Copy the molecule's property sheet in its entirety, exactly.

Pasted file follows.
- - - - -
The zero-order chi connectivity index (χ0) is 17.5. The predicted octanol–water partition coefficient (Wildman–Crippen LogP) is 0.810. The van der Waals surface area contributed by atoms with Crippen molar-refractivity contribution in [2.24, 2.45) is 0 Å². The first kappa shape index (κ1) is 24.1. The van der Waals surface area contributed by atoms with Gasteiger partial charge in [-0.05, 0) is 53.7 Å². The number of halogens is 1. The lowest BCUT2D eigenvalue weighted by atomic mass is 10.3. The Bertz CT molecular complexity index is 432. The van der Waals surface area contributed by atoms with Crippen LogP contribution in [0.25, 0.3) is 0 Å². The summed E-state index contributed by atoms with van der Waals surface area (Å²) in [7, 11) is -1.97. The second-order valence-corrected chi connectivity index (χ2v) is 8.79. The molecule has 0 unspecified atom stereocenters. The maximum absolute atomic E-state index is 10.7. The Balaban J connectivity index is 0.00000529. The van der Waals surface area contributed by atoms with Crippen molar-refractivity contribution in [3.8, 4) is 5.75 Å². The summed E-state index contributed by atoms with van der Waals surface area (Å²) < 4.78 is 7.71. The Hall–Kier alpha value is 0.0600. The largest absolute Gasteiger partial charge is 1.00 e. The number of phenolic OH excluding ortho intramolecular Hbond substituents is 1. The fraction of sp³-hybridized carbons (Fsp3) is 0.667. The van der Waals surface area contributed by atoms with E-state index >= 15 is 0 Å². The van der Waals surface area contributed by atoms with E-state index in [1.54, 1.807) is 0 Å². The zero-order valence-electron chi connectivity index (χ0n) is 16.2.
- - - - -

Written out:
The zero-order chi connectivity index (χ0) is 17.5. The predicted octanol–water partition coefficient (Wildman–Crippen LogP) is 0.810. The van der Waals surface area contributed by atoms with Crippen molar-refractivity contribution in [2.24, 2.45) is 0 Å². The first kappa shape index (κ1) is 24.1. The van der Waals surface area contributed by atoms with Gasteiger partial charge in [-0.05, 0) is 53.7 Å². The number of halogens is 1. The lowest BCUT2D eigenvalue weighted by atomic mass is 10.3. The Bertz CT molecular complexity index is 432. The van der Waals surface area contributed by atoms with Crippen LogP contribution in [0.25, 0.3) is 0 Å². The summed E-state index contributed by atoms with van der Waals surface area (Å²) in [7, 11) is -1.97. The second-order valence-corrected chi connectivity index (χ2v) is 8.79. The molecule has 0 unspecified atom stereocenters. The maximum absolute atomic E-state index is 10.7. The Balaban J connectivity index is 0.00000529. The van der Waals surface area contributed by atoms with Crippen molar-refractivity contribution in [3.8, 4) is 5.75 Å². The summed E-state index contributed by atoms with van der Waals surface area (Å²) < 4.78 is 7.71. The Hall–Kier alpha value is 0.0600. The largest absolute Gasteiger partial charge is 1.00 e. The number of phenolic OH excluding ortho intramolecular Hbond substituents is 1. The fraction of sp³-hybridized carbons (Fsp3) is 0.667. The van der Waals surface area contributed by atoms with E-state index >= 15 is 0 Å². The van der Waals surface area contributed by atoms with E-state index in [1.54, 1.807) is 0 Å². The zero-order valence-electron chi connectivity index (χ0n) is 16.2.